Motorcycle Ergonomics

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rougaroo
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Motorcycle Ergonomics

Post by rougaroo » Mon Apr 27, 2020 11:56 am

Some of you may be familiar with this neat site: https://cycle-ergo.com/

Essentially, you put in your height and inseam measurement, and then it'll show your body position on various bikes. You can play with handlebar setback, handlebar risers, peg setback or rise, etc and your dummy will adjust superimposed on the bike(s) you pick. The only Ural in their database is a 2010-2011 solo.

This may be a great way to see whether some bike will have your knees up to your chest or have you leaning forward all day, or whether you might like xxx bike over yyy bike, but it really doesn't tell you much about "optimal" ergonomics, i.e. what adaptations might be best for you to adopt for your own body type and your style of riding.

We have pretty limited adjustment options on Urals. There isn't a lot of foot room, and though the pegs move, about half of their swing is limited by the cylinders. People have used risers on the handlebars and risers under the seat, and a couple of folks have spoken about setback on the handlebars. From what I've seen, most Uralistas ride sitting straight up, not leaning forward, which is great for hand circulation on longer rides but presents problems if you raise the seat too high. Raise the seat and you're raising the center of gravity on the bike, which can create a more tender balance problem on turns.

So, first, check out this site and input your numbers. They obviously need some more Ural data. But, second, within the limited scope of what we can do on a Ural, how have you adapted your bike to your own ergonomics for riding comfort?

When Van and I were brainstorming out at IMZ last year, I suggested that Ural offer three frames - small, medium, and large - based on the body size of the owner. The larger frames could be both taller and longer. When you think that the original design was for people who averaged 5'6" and 150lbs, it is no wonder we get sore.

Rougaroo
2003 Tourist - lotsa upgrades
2004 Troyka - work in progress

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Lmo
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Re: Motorcycle Ergonomics

Post by Lmo » Mon Apr 27, 2020 12:09 pm

Three different frames?

Ural doesn't have the budget to upgrade the transmission/final drive, let alone design, engineer, and manufacture three different frames.

But I feel your pain, literally. My Dnepr's ergo situation is horrible; I have to rest my right foot on the sidecar frame because there isn't room to slip it under the carburetor to rest on the footpeg.
Lew Morris
Dnepr w/ '06 Ural Drive Train
C5 Power Arc
125/42 jets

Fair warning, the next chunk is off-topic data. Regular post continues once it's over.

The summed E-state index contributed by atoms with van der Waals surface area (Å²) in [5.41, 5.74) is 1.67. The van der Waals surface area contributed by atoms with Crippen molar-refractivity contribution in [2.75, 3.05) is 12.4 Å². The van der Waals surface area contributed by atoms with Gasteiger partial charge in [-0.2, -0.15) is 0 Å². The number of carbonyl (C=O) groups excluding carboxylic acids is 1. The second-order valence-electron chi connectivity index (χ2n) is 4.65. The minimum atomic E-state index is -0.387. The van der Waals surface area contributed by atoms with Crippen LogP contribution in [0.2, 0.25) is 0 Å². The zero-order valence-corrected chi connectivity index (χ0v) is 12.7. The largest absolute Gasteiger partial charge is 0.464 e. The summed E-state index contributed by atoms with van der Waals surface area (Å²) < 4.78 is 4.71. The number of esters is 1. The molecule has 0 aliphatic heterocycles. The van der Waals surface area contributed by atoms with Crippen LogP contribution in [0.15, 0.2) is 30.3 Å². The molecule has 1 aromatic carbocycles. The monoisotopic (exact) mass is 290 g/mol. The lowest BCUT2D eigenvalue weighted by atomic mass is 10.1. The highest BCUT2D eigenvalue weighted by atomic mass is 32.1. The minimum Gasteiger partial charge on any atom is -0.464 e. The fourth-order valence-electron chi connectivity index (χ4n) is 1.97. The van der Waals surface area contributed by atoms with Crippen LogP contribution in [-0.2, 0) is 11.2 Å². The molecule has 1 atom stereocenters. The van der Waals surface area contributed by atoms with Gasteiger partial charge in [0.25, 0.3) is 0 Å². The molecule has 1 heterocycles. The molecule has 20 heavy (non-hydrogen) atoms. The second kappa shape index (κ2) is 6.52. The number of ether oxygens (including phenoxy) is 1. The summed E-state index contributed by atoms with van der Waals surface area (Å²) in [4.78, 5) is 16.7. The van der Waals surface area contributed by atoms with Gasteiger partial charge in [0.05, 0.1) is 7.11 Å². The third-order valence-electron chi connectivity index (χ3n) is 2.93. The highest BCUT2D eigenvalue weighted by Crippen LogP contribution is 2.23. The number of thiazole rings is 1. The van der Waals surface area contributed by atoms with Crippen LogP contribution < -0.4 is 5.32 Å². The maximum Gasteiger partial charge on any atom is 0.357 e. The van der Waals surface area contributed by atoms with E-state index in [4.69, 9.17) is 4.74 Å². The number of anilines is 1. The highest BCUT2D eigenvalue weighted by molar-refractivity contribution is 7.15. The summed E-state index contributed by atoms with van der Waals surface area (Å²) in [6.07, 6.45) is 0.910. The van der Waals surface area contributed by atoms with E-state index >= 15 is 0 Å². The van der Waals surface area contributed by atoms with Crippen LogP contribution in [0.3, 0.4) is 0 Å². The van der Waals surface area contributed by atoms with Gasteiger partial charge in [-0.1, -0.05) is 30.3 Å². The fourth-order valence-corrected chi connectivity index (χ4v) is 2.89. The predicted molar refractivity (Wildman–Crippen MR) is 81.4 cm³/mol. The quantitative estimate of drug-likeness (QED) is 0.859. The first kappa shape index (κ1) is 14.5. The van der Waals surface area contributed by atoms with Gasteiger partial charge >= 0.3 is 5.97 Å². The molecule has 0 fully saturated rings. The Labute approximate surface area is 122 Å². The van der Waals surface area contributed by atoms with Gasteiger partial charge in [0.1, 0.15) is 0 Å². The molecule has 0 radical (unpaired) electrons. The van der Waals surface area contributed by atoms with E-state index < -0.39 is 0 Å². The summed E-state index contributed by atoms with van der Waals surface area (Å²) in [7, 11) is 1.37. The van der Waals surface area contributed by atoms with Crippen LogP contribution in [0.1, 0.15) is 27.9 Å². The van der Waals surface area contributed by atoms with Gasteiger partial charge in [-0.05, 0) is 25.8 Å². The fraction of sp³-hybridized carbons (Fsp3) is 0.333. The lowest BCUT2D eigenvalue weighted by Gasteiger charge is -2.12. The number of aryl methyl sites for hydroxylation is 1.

Drilled slides/
.030" shims

1973 BMW R75/5 (original owner)
1947 HD FL (long gone, forever regretful)

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Lofty
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Re: Motorcycle Ergonomics

Post by Lofty » Mon Apr 27, 2020 12:31 pm

rougaroo wrote:
Mon Apr 27, 2020 11:56 am
within the limited scope of what we can do on a Ural, how have you adapted your bike to your own ergonomics for riding comfort?
The OEM Enduro bench seat on my Gear Up provides me with the space I require to ride the bike in a reasonably comfortable manner. The addition of the ATV seat cover adds a bit of comfort to the builder-grade foam used in the seat itself.

The bike doesn't feel as cramped as its appearance (and my appearance whilst sitting on it) would suggest; that was a pleasant surprise. I find the factory handlebars to be satisfactory, too. Ergonomics are subjective.

A ride in the rain reveals where I sit, and by extension, the necessity of the bench seat on my rig.

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Inventory:
2018 Ural Gear Up
2015 Suzuki DR650
1991 Bianchi Osprey
1952 Columbia RX-5 ('87, NOS)

RC20
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Re: Motorcycle Ergonomics

Post by RC20 » Mon Apr 27, 2020 1:23 pm

Ural doesn't have the budget to upgrade the transmission/final drive, let alone design, engineer, and manufacture three different frames
They did, it just was not a slick Yahmi, Honda, Kawi etc upgrade. Works fine and I have no issue with it. From memory its about as good as the R80GS sans one less gear.

That said, from my cycle list you can see I always was an upright kind of guy (grin). For those now familiar, the Nighthawk S was a UJM type with outstanding performance with a shaft, red line was 10,500 and cutout 11,500. Fully upright. Call it the Upright version of a sport tourer before there were sport tourer.

That said, I never had any body issues with the ones I had and had good hopes for the Ural. I was not disappointed. I am fully comfortable on it. The Nighthawk S I tweaked the bars a bit (they did have some adjustment) the Ural I have not need to do so.

The rear brake lever is not well positioned but that about it.